Fishermen at many of Mississippi’s public and private lakes cashed in on this week’s new moon phase, nabbing a mix of spawning redear bream, and spawn-minded bluegill and crappie.
“I filled a 48-quart ice chest with bream, both chinkies and bluegill, in two hours Tuesday,” said Timmy Raines of Canton. “I was fishing at a private lake, about 120 acres, where a friend has a house. We went trying to catch some of the big chinquapins (redear) and ended up with a mix of both kinds. I think the chinquapins were bedding because we got both males and females but we only caught male bluegills so I think the males were just moving in to get beds ready like they always do.
“My next trip will be around April 15 when the moon goes full. I bet the beds will be full of bedding bluegills then, and apparently I can get some of those crappie, too. They are my favorites.”
Raines said some nearby fishermen, using a boat, were catching crappie in the middle of the lake.
“They said they had been catching them deep the last few weeks but on Tuesday they were up in 6 feet of water and were catching them,” Raines said. “They said they were moving up to spawn and that we’d be able to catch them from the banks soon. I bet on the full moon we’ll get some of them on minnows either wading or walking the banks.”
On bigger waters, the crappie action is also showing good signs of building toward a spawning peak. One bass fishermen found that out on Tuesday in the Pelahatchie Bay area.
“I was fishing in the shallow backwaters at Barnett Reservoir and was catching bass pretty regular on a thumper (single big blade) spinnerbait and moved into an area where I caught a dark male crappie,” said Walter Garrett of Brandon. “Then I caught another one, and I thought, ‘if crappie are hitting this big-bladed thing, what would they do to a small one?’
“I always throw bass back, but crappie ... heck no, I take them home and eat them, so I found the smallest spinnerbait I had, changed the skirt to chartreuse and I caught 15 more crappie. That was Tuesday in Pelahatchie Bay, and I ended up with 12 males and even caught five fat females. I figured they were ready to spawn, if they weren’t already, and Pelahatchie Bay is the first area of the lake where they spawn.”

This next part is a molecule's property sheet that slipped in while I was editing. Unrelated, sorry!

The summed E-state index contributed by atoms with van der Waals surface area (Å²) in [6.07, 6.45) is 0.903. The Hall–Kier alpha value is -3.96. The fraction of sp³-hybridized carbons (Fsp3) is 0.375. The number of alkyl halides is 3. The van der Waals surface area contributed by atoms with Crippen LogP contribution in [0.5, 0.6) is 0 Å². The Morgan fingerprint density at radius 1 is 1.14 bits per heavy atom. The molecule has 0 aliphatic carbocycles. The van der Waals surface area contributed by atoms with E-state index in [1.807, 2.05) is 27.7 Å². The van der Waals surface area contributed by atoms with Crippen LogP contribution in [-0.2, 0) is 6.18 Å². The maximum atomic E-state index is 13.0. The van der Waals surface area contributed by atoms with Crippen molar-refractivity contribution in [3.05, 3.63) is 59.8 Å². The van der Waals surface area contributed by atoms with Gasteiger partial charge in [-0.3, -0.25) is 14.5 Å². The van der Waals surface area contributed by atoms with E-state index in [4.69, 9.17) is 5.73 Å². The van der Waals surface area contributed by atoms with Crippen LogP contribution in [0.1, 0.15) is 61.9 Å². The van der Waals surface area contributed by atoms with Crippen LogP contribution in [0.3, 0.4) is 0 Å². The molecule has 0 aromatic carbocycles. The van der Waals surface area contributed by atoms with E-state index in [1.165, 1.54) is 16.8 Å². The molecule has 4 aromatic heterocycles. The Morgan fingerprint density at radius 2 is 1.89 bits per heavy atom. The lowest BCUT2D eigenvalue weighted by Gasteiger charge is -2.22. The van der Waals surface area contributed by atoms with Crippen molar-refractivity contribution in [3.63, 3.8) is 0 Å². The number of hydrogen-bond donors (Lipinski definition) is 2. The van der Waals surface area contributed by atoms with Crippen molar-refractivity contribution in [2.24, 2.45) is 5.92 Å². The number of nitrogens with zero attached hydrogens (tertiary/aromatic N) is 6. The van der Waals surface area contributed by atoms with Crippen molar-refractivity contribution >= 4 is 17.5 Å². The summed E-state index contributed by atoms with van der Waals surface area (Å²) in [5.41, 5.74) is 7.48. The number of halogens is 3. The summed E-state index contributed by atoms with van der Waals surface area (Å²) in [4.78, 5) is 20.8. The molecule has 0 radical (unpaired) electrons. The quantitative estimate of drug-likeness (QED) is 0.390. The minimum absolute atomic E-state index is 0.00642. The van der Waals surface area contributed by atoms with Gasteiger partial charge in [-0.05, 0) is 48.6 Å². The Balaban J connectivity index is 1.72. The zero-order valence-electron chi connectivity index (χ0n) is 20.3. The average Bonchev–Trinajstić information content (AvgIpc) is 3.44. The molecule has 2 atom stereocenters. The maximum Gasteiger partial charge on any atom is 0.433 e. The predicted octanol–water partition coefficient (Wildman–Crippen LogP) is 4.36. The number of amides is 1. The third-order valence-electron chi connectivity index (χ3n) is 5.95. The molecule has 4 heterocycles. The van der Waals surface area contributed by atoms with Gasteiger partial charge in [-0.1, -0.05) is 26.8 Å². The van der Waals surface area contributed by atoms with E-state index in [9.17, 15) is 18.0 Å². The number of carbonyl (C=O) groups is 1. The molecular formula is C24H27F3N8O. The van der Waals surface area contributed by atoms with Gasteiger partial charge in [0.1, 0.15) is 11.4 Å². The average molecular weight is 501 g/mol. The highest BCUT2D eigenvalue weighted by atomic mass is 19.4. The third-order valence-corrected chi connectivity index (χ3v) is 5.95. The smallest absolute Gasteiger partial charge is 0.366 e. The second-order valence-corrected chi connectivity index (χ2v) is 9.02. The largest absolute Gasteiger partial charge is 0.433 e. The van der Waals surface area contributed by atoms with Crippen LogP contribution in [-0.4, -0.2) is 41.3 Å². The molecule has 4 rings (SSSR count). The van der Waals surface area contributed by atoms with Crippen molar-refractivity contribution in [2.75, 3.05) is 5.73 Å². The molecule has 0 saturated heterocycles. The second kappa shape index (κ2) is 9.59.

Garrett said he got the proof he needed Wednesday when he returned to the lake, this time armed with jig poles.
“I had to work that morning but when I got to the ramp at 1 o’clock and there was a guy coming out who had the limit of crappie he said he caught in 1 to 2 feet of water in the Bay,” Garrett said. “Most of his were females. He said he left them biting so I followed his directions to the area and I caught a limit, too.”
All Garrett would share is that the pattern involved riprap.
“They were right against the rocks, and the water temperature was surprisingly low, 64 degrees,” he said. “The place I caught them on Tuesday was back in pad stems and other vegetation and it was even cooler, 62 degrees.”
On Barnett’s main lake, the best fishing is still deep.
“I have found some males in the shallows, and have been for the past weeks, but if you want to catch the big female slabs then you need to back on out to 8 or 12 feet,” said Ken Thomas of Jackson. “There were a couple of days when the wind out of the south was so bad that we had to fish along the dam, and I caught some males in 2 to 4 feet of water along the rocks.
“On my next drift, I moved out to the next drop and started catching the females. They were in anything from 6 to 12 feet, but they were all relating to a drop. Didn’t matter what the drop is — and they vary from 2 or 3 feet down to 6 feet, or 5 or 6 feet down to 10 or 12 feet — they were on the drop.”
On Wednesday, Thomas was able to get to some of his favorite holes up the lake, but found they were stained and still cool in the shallows.
“I went in behind No. 7 (the old No. 7 sign) and behind the islands, and it was still too cool, 61 or 62 degrees for spawning, but there were some males in there,” he said. “It’s gonna be a couple of weeks, and that means it’s perfect for the full moon on April 15.
“I don’t care where you fish for crappie in Mississippi, Barnett, the oxbows, the Corps’ Grenada, Enid or Sardis or even the Tenn-Tom, they will be spawning on April 15.”